Listening to the Fifth and Sixth Symphonies of Malcolm Arnold, without reference to earlier and happier works, you may well wonder how it was he ever came to be considered a popular composer. The clown's smile for one thing - smile with turned-down corners: what really lies behind it? The humour of the Fifth Symphony, found mostly in its traditional place, the scherzo, is miles away from the belly-laughs of the Grand, Grand Overture's vacuum cleaners, while the 'popular' elements of the Sixth, the jazz figurations inspired by saxophonist Charlie Parker and well captured by Handley and the RPO, only add to the overwhelming unease that marks both works for its own. With hindsight, this tension is seen to meet its nemesis in the Seventh and Eighth, yet to be released on Naxos, though Andrew Penny's outstanding first recording of the enigmatic Ninth already stands as a goal for the series. Crazy mood swings punctuate earlier scores, of course: who could forget the savage march intruding on the Fourth's finale? But the locus classicus is the luxurious tune of the Fifth's Andante con moto, famously distorted at the end of the finale. For performers the challenge is not just to play the notes, but to imbue them with both sincerity and falseness, and Penny does this better than his rivals, Hickox and Handley; even better, perhaps, than the composer himself with the CBSO in 1973, whose reading nonetheless still carries the field for the sheer exaggeration of its musical camp.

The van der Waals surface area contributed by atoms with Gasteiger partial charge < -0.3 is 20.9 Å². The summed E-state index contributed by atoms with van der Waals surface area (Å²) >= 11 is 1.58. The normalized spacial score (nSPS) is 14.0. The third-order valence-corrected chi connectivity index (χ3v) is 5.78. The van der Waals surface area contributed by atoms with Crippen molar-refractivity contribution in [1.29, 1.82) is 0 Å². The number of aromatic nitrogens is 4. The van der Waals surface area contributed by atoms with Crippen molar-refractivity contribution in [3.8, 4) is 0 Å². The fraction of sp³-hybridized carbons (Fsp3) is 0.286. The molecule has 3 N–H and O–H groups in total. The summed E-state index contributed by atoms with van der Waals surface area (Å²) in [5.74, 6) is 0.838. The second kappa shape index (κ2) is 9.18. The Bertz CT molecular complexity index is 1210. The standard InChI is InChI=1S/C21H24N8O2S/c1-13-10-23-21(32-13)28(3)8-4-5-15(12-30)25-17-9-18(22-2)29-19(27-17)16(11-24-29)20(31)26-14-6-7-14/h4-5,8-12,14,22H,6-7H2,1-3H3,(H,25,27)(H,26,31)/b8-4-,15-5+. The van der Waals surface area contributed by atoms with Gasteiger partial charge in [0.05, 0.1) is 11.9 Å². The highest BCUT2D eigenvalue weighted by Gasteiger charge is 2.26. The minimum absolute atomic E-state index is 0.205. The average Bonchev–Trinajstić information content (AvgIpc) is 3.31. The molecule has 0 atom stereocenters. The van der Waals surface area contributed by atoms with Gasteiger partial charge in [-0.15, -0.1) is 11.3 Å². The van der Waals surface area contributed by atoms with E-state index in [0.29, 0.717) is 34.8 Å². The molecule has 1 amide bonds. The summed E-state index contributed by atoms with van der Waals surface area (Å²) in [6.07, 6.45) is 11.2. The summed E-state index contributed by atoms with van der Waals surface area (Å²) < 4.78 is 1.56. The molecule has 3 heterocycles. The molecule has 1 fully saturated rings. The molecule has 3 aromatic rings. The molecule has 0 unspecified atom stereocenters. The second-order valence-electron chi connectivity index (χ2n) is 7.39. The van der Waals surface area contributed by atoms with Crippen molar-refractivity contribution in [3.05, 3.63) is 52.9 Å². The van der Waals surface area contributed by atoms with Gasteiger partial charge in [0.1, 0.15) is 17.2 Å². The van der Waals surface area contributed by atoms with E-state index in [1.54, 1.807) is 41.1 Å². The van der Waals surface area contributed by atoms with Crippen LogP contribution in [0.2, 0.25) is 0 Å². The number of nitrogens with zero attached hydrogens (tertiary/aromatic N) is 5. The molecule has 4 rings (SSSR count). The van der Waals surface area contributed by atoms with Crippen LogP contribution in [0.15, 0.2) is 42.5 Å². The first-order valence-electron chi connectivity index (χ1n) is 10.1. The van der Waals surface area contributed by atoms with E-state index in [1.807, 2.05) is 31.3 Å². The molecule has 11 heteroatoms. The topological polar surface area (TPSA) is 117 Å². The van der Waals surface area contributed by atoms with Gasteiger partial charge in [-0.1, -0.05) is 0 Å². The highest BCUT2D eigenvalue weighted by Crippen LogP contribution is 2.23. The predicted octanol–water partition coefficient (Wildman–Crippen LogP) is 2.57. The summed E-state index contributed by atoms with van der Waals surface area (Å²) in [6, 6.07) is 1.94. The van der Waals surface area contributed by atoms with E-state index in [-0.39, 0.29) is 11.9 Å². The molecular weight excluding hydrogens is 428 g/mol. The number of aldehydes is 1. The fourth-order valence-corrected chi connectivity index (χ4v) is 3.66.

© BBC Music Magazine 2001